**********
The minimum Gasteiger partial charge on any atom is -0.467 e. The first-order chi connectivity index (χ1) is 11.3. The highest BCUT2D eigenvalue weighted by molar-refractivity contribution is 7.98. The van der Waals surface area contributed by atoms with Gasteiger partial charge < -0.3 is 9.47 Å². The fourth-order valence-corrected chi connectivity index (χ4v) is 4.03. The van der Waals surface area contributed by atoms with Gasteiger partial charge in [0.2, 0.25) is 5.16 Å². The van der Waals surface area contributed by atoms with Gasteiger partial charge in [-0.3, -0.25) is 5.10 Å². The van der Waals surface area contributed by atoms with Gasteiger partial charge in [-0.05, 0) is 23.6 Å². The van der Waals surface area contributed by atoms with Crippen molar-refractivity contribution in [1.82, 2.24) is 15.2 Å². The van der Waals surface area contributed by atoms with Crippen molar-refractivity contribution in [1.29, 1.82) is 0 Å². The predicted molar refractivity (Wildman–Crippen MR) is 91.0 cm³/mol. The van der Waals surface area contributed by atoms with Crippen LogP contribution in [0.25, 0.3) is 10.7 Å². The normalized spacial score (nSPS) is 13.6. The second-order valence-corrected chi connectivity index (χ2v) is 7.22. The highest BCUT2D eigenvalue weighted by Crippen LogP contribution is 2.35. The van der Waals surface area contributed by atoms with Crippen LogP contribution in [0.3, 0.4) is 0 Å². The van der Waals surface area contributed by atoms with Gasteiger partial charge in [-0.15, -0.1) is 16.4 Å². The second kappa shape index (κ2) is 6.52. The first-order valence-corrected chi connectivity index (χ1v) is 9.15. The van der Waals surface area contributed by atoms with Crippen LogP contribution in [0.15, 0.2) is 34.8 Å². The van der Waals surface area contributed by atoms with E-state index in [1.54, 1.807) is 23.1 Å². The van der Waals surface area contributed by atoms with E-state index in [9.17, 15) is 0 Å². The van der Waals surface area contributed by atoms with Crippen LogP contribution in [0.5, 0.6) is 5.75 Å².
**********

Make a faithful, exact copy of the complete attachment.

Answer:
The minimum Gasteiger partial charge on any atom is -0.467 e. The first-order chi connectivity index (χ1) is 11.3. The highest BCUT2D eigenvalue weighted by molar-refractivity contribution is 7.98. The van der Waals surface area contributed by atoms with Gasteiger partial charge < -0.3 is 9.47 Å². The fourth-order valence-corrected chi connectivity index (χ4v) is 4.03. The van der Waals surface area contributed by atoms with Gasteiger partial charge in [0.2, 0.25) is 5.16 Å². The van der Waals surface area contributed by atoms with Gasteiger partial charge in [-0.3, -0.25) is 5.10 Å². The van der Waals surface area contributed by atoms with Gasteiger partial charge in [-0.05, 0) is 23.6 Å². The van der Waals surface area contributed by atoms with Crippen molar-refractivity contribution in [1.82, 2.24) is 15.2 Å². The van der Waals surface area contributed by atoms with Crippen molar-refractivity contribution in [1.29, 1.82) is 0 Å². The predicted molar refractivity (Wildman–Crippen MR) is 91.0 cm³/mol. The van der Waals surface area contributed by atoms with Crippen LogP contribution in [0.25, 0.3) is 10.7 Å². The normalized spacial score (nSPS) is 13.6. The second-order valence-corrected chi connectivity index (χ2v) is 7.22. The highest BCUT2D eigenvalue weighted by Crippen LogP contribution is 2.35. The van der Waals surface area contributed by atoms with Crippen LogP contribution in [0.3, 0.4) is 0 Å². The van der Waals surface area contributed by atoms with Gasteiger partial charge in [-0.15, -0.1) is 16.4 Å². The second kappa shape index (κ2) is 6.52. The first-order valence-corrected chi connectivity index (χ1v) is 9.15. The van der Waals surface area contributed by atoms with Crippen LogP contribution in [0.15, 0.2) is 34.8 Å². The van der Waals surface area contributed by atoms with E-state index in [1.54, 1.807) is 23.1 Å². The van der Waals surface area contributed by atoms with E-state index in [9.17, 15) is 0 Å². The van der Waals surface area contributed by atoms with Crippen LogP contribution in [0.5, 0.6) is 5.75 Å².